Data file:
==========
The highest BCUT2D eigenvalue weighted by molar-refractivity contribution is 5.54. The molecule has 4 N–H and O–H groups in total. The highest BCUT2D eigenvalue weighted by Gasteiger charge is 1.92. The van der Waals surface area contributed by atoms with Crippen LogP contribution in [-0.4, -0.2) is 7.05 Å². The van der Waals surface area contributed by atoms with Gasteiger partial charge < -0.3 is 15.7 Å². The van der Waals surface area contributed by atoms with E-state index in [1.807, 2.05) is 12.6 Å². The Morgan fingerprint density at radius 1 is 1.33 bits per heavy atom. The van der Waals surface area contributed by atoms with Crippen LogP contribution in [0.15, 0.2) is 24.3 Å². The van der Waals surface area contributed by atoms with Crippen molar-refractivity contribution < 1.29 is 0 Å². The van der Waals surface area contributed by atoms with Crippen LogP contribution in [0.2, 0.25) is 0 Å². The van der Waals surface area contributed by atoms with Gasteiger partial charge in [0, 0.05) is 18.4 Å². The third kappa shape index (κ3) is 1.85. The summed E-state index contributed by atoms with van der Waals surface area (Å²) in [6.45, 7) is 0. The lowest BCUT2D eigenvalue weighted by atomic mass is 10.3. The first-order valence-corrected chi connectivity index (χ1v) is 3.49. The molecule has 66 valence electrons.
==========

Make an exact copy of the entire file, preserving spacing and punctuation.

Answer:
The highest BCUT2D eigenvalue weighted by molar-refractivity contribution is 5.54. The molecule has 4 N–H and O–H groups in total. The highest BCUT2D eigenvalue weighted by Gasteiger charge is 1.92. The van der Waals surface area contributed by atoms with Crippen LogP contribution in [-0.4, -0.2) is 7.05 Å². The van der Waals surface area contributed by atoms with Gasteiger partial charge < -0.3 is 15.7 Å². The van der Waals surface area contributed by atoms with E-state index in [1.807, 2.05) is 12.6 Å². The Morgan fingerprint density at radius 1 is 1.33 bits per heavy atom. The van der Waals surface area contributed by atoms with Crippen LogP contribution in [0.15, 0.2) is 24.3 Å². The van der Waals surface area contributed by atoms with Crippen molar-refractivity contribution < 1.29 is 0 Å². The van der Waals surface area contributed by atoms with Crippen LogP contribution in [0.2, 0.25) is 0 Å². The van der Waals surface area contributed by atoms with Gasteiger partial charge in [0, 0.05) is 18.4 Å². The third kappa shape index (κ3) is 1.85. The summed E-state index contributed by atoms with van der Waals surface area (Å²) in [6.45, 7) is 0. The lowest BCUT2D eigenvalue weighted by atomic mass is 10.3. The first-order valence-corrected chi connectivity index (χ1v) is 3.49. The molecule has 66 valence electrons.